Rafael Montero breaks out his best stuff, impresses Mets

Mets starting pitcher Rafael Montero delivers a pitch Mets starting pitcher Rafael Montero delivers a pitch during a game against the Chicago Cubs at Citi Field on Sunday, Aug. 17, 2014. Photo Credit: Kathleen Malone-Van Dyke

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The Mets had started to wonder if those rave reviews of Rafael Montero's off-speed pitches were the farm system version of Santa Claus: apocryphal tales about gifts the youngster was blessed with that, maybe, weren't entirely accurate.

"The reports were that his secondary pitches had been effective," Mets manager Terry Collins said, "but we hadn't seen that here."

Until Sunday.

Montero, who had a 3.28 ERA in 15 starts for Las Vegas, gave a glimpse of what minor-league coaches and scouts saw in him and what the Mets needed to see from him. In his longest and most effective outing, the rookie allowed a run, five hits and two walks and struck out six in 7 1/3 innings in a no-decision. The Mets fell to the Cubs, 2-1, but Curtis Granderson's tying single in the eighth spared Montero the tough-luck loss.

"The breaking balls we had seen before were those get-me-over kind of tumbling breaking balls," Collins said. "The ones he threw today were much tighter . . . We had heard his changeup was outstanding, and today he showed it."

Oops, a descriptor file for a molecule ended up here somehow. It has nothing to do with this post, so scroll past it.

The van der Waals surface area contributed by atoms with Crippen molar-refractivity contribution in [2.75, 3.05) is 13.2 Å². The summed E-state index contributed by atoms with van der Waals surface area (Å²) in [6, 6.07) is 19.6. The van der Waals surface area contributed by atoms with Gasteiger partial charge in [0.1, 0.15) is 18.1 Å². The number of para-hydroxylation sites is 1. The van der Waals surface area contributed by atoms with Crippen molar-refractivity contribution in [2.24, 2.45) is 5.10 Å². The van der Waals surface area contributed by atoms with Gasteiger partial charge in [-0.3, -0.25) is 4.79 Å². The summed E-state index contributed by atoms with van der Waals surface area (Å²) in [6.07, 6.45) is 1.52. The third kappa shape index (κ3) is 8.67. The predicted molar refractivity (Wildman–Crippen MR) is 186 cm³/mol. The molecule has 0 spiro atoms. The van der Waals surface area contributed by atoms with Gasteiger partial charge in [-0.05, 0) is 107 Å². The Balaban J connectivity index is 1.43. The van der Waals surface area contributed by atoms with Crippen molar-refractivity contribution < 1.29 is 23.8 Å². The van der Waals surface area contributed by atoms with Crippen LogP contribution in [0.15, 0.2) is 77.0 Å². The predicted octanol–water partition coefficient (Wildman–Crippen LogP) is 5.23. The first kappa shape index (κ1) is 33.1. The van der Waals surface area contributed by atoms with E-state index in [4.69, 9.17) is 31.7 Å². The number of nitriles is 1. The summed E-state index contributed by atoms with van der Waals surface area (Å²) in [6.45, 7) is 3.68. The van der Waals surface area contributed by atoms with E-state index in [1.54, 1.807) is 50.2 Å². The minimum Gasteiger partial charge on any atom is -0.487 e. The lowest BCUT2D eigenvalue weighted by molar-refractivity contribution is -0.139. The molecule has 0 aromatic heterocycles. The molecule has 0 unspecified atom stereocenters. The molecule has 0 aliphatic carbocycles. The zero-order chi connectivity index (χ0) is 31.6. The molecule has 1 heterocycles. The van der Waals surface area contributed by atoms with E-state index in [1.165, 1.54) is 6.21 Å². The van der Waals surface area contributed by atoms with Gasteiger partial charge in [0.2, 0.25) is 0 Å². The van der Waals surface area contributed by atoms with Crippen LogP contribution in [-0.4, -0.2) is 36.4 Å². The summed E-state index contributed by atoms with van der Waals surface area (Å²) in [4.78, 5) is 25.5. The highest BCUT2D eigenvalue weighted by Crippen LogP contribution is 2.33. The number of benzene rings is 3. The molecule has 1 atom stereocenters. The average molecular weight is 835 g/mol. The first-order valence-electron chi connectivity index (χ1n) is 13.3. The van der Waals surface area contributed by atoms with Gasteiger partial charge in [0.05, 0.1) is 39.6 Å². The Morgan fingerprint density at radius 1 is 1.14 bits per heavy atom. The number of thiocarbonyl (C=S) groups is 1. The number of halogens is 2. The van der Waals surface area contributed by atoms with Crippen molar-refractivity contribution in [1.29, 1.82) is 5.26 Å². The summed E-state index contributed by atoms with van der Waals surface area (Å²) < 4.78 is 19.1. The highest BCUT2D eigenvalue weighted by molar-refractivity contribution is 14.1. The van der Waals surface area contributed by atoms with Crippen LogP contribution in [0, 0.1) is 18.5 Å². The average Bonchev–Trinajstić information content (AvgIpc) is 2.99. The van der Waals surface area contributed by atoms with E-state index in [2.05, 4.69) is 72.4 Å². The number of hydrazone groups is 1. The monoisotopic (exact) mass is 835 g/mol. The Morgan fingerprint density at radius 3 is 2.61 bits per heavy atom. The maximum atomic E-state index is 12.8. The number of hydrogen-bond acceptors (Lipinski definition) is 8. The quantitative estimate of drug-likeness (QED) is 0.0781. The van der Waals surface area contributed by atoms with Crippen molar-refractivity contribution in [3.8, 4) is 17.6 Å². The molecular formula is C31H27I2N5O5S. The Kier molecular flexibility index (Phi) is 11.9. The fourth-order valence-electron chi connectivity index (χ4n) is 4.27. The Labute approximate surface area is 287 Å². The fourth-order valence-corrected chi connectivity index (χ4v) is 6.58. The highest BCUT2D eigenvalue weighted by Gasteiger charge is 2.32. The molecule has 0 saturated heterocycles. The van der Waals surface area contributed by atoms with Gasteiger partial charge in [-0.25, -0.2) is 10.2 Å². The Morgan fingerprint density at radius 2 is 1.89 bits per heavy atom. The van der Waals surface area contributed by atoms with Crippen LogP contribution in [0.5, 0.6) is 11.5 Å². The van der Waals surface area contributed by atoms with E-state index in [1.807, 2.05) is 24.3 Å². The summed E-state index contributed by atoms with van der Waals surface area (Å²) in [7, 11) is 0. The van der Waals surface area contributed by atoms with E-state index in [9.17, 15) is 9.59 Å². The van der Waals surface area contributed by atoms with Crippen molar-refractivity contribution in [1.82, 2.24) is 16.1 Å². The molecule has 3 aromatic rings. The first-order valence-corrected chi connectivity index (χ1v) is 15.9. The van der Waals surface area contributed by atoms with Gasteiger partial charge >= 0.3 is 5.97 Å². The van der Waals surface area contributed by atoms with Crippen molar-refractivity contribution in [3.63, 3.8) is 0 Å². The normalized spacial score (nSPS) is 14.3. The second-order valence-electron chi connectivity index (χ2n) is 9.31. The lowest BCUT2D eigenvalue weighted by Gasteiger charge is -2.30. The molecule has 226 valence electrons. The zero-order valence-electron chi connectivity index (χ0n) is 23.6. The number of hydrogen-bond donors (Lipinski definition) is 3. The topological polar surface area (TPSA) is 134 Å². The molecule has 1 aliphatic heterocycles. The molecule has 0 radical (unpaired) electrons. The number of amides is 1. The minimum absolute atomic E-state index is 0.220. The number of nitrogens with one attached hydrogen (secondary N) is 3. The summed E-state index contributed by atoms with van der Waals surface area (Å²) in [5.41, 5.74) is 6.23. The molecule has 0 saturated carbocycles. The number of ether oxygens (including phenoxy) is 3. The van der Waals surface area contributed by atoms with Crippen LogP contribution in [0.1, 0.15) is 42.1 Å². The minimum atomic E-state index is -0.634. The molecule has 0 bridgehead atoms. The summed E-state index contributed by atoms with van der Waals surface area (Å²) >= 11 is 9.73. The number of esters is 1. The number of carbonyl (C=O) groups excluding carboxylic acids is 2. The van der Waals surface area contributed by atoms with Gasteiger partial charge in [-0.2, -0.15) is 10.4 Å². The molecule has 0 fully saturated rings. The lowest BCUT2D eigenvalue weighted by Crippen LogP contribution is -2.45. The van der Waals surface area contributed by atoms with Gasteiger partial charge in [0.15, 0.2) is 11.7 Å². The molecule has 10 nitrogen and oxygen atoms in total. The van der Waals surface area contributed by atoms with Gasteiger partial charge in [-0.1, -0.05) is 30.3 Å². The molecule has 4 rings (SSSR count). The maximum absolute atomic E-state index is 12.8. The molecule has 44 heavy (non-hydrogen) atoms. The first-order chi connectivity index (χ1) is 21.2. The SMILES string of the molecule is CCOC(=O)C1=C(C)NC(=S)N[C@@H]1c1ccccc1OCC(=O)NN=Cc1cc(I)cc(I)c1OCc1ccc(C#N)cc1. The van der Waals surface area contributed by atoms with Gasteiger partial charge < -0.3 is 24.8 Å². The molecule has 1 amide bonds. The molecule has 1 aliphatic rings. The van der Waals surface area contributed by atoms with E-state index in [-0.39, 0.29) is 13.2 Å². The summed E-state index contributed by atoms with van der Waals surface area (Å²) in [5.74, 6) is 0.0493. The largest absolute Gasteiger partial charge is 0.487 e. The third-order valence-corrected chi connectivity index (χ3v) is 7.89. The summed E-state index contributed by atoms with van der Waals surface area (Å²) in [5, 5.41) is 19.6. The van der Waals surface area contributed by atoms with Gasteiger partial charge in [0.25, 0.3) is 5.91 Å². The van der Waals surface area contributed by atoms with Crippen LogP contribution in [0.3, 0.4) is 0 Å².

Montero, 23, was masterful at times, mixing a 93-mph fastball with that vaunted changeup and slider. "We used the changeup a lot," catcher Anthony Recker said. "He was able to keep it down -- start it for a strike and drop it out of the zone."

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After being recalled from Triple-A to fill in for Jacob deGrom, the righthander rebounded from his start on Tuesday, when he yielded five earned runs, including three homers, in five innings against the Nationals. He entered Sunday's game 0-3 with a 6.12 ERA and eight homers allowed in 25 innings.

"I made some adjustments and that helped me to put everything together," Montero said through a translator. "Some . I tried to stay closed and be more to the target."

Granted, the Cubs are among the league's worst-hitting teams, but Montero gave up only a fourth-inning RBI single to Luis Valbuena. After walking Justin Ruggiano in the eighth, Montero was pulled and received a rousing ovation.

DeGrom said he felt fine after throwing off a mound Sunday, and his return likely will result in Montero's demotion. But if this was it for him, before a probable September call-up, he certainly made a good last impression. "No doubt about it," Collins said. "No matter what happens here in a few days, he's got to be happy with the way he threw today and his confidence has got be high . . . This was big. It was really important for him to have a game up here where he knows he can be successful."

And a game in which he showed he can be.

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